There's Bad News for Hipsters Who Swear By Kombucha
We're not even one month into 2015 but already kombucha is gunning hard for the trendy superfood honor earned by kale in 2014. But it might not actually deserve it.
Kombucha is undeniably on the rise. Not only do recent Google searches reflect a growing curiosity about the probiotic tea, but sales are way up, with some companies reporting annual sales increases of up to 73%. Errol Schweizer, Whole Foods' executive global grocery coordinator, told CNBC, "Depending on the store, kombucha now occupies about one-third of our refrigerated functional-beverage shelf space."
Kombucha's supposed health benefits might be what's propelling the drink to the top, despite the fact that it grosses out a lot of people. Luckily, if the idea of drinking a fermented, clumpy tea for some kind of miracle cure sounds nauseating, we've got some news: You might be onto something.
What's so healthy about fermented tea? 'Booch believers credit the tea with everything from improving digestion to curing cancer. Others say it can lessen joint pain, liver problems and more. If it makes you sick, kombucha can probably fix it.
Or not. As Andrea Giancoli, spokeswoman for the Academy of Nutrition and Dietetics, told NPR, "There is really very little evidence to support any kind of claims about kombucha tea. So we don't know if it does anything at all."
So why do people put so much stock in this 2,000-year-old beverage? It's one-part belief in ancient traditions, one-part the wonder ingredient that actually makes kombucha seem so gross: a blob of microbes known as a "mother," or SCOBY. An acronym for "symbiotic culture of bacteria and yeast," SCOBYs combine during fermentation into blobby discs (think a cross between Jell-O and flan) that hangs out on top of the liquid, forming a jelly-like layer of protection from any unwelcome bacteria in the air, while converting sugar into carbon dioxide and ethanol, more commonly known as alcohol.
The result: a vinegary, carbonated probiotic beverage that can leave an unwelcome mucous-like coating and a sour taste in your mouth. For those who can't take the taste, companies have flavored it with everything from ginger to guava, not to mention combined it with trendy ingredients like chia seeds.
As for health benefits, those possibly come from kombucha's probiotic status. Many people believe fermented foods and the probiotics they contain are not only good for you but necessary for your digestive system. Studies have found evidence suggesting probiotics might reduce weight gain, decrease anxiety and depression and boost your immune system.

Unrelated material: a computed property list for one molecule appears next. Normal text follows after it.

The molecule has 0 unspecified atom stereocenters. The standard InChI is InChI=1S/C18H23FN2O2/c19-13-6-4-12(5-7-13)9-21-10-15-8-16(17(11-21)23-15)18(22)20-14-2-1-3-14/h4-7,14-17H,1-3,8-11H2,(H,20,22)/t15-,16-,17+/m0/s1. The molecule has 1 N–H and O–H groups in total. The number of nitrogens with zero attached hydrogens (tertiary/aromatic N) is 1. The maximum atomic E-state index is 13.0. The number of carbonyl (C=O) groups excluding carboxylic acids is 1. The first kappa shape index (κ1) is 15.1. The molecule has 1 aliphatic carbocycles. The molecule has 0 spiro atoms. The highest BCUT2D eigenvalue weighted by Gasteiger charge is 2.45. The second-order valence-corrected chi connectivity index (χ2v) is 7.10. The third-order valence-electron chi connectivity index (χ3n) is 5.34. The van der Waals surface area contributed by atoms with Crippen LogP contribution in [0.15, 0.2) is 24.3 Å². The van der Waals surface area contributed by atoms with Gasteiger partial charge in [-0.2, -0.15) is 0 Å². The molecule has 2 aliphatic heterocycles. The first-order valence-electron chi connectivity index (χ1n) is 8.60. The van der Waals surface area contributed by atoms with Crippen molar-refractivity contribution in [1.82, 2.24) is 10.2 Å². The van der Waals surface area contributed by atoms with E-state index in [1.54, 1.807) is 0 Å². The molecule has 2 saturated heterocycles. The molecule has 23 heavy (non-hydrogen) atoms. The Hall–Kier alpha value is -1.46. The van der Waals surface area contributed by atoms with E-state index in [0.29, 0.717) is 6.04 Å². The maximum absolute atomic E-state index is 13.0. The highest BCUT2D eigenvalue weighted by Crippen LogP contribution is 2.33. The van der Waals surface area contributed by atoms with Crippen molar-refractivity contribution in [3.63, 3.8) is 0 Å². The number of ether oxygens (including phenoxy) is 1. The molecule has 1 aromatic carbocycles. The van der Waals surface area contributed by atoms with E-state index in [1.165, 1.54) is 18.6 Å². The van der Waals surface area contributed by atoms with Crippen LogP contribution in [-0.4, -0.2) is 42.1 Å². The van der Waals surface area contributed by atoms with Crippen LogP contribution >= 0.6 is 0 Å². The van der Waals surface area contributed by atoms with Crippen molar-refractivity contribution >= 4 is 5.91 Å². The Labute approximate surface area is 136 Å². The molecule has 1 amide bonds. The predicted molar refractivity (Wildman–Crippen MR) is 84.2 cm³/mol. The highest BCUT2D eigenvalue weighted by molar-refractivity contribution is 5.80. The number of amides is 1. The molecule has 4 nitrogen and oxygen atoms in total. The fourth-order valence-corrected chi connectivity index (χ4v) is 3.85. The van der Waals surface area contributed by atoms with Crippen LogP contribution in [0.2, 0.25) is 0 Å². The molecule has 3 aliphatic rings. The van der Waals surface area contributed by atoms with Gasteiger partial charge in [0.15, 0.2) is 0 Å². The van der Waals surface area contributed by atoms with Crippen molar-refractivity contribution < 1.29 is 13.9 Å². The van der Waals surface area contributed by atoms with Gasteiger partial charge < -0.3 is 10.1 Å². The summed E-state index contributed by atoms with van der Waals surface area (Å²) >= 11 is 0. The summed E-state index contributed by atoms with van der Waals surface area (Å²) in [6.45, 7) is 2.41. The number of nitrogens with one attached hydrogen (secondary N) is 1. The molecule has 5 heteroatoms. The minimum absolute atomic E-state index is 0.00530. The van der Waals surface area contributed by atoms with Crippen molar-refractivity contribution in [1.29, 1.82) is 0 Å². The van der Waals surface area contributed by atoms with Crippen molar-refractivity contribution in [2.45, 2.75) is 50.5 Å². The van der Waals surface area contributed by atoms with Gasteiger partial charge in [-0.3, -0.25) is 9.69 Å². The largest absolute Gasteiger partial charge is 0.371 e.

Not exactly a "superfood": But it's the microbes, not the 'booch itself, that have the health benefits. Beyond that, there's little scientific evidence that kombucha is all that good for you. In fact, though people have been drinking it for 2,000 years, it hasn't made everyone better off. Home-brewed kombucha has been linked to heart attacks (and one death), as well as lead poisoning. In the less extreme, it can also cause upset stomachs, nausea and allergic reactions. And despite the cult of kombucha, a 2003 study found no evidence of it containing any health benefits.
Because bottles of the stuff regularly cost up to $5 in stores, habitual drinkers often turn to making it at home, which is where things can get dicey. Fermenting the beverage in a ceramic container can leach out chemicals, including lead, that may be contained in the glaze. (Any health benefits kombucha may have to offer are definitely canceled out by lead poisoning.)
Another potential problem is a bacteria called Aspergillus, a toxin-producing fungus that can appear when the acidity levels in home-brewed kombucha, the ones that prevent "bad" bacteria from surviving, are too low — something an inexperienced brewer might have a hard time detecting.
Then there's that other small fact: Kombucha is kind of alcoholic. In 2010, Whole Foods recalled the beverage from its stores due to its alcohol content, and Honest Tea scrapped plans to make their own brand of kombucha after discovering alcohol levels over 0.5%, the maximum allowed by law. In the wake of the recalls, kombucha manufacturers had to make the decision to keep their brews below the allowed ABV or become something like a healthy beer. Popular kombucha brand GT's did both. Kombucha alcohol levels are still lower than that of, say, Smirnoff Ice; but those who are sensitive to or avoiding alcohol should beware.
So for all of you who think 'booch is gross, here's some validation: Kombucha isn't a proven superfood you should feel compelled to gulp down. And if you're looking for a probiotic item to add to your daily routine, there are plenty of other foods, like yogurt, that do the trick without the potential peril — or the gooey SCOBY bits.